The economic crisis generated by the coronavirus pandemic is so much more devastating than other crises witnessed by the modern world because it is not only a global crisis, a rare occurrence in itself, but also a supply and demand crisis, all in one.

Crises, Baudot-Trajtenberg said, tend to emphasize both our strengths and our weaknesses. Israel entered the crisis economically in a strong position, in terms of growth, record-low unemployment and debt-to-GDP levels that now allow the nation to spend on rescue packages, in light of the unprecedented crisis it is facing.

This economic crisis — with the 6% drop in GDP forecast for this year — under the best-case scenario — is the worst ever faced by the nation,  far worse than the crises caused by the Second Intifada and the bubble in the early 2000s, and the Second Lebanon War in the summer of 2006.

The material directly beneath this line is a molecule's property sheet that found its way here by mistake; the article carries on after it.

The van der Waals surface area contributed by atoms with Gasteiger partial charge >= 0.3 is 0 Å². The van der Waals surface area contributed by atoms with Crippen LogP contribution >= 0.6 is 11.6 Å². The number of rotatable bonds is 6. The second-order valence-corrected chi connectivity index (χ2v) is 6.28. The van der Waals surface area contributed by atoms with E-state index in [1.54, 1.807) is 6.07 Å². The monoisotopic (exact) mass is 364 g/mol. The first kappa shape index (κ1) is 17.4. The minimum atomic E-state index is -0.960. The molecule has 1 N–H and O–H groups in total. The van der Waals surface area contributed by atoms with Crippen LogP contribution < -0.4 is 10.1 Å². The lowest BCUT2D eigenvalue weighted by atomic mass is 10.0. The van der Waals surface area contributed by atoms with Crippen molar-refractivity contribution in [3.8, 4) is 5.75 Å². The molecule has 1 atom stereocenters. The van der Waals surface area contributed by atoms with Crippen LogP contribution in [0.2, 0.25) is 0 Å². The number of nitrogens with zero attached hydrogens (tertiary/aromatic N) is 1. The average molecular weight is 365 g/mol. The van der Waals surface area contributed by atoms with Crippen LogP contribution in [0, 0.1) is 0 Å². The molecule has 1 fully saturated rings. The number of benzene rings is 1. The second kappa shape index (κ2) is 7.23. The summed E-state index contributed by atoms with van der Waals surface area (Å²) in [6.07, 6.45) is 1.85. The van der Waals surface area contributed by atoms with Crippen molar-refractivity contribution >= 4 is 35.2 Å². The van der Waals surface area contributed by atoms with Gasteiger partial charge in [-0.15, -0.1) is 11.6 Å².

Annual GDP percent change in Israel 1964-2020; the economic shock this year is much bigger that those related to past conflicts, data shows (Nadine Baudot-Trajtenberg, Tiomkin School of Economics, IDC Herzliya)

At the same time, crises expose also the nation’s weaknesses, and one of Israel’s greatest weaknesses is inequality, Baudot-Trajtenberg said, the huge gap between rich and poor, the haves and the have nots.

And the coronavirus crisis has hit hardest the poorest and the weakest among us, along with the less productive industries.

“It’s a very unequal crisis,” Baudot-Trajtenberg said, which adds to Israel’s already widespread social inequality.

Kid in a candy store

On a more personal note, Baudot-Trajtenberg said that for an economist, working at the Bank of Israel is a bit like being “a kid getting into a candy store.”

It is “not like any other job,” she said. “For an economist who wants to have an impact on the economy, for someone who wants to be a policymaker, this is, this was, the absolutely best job in the world.”

Former Bank of Israel deputy governor Nadine Baudot-Trajtenberg (Bank of Israel)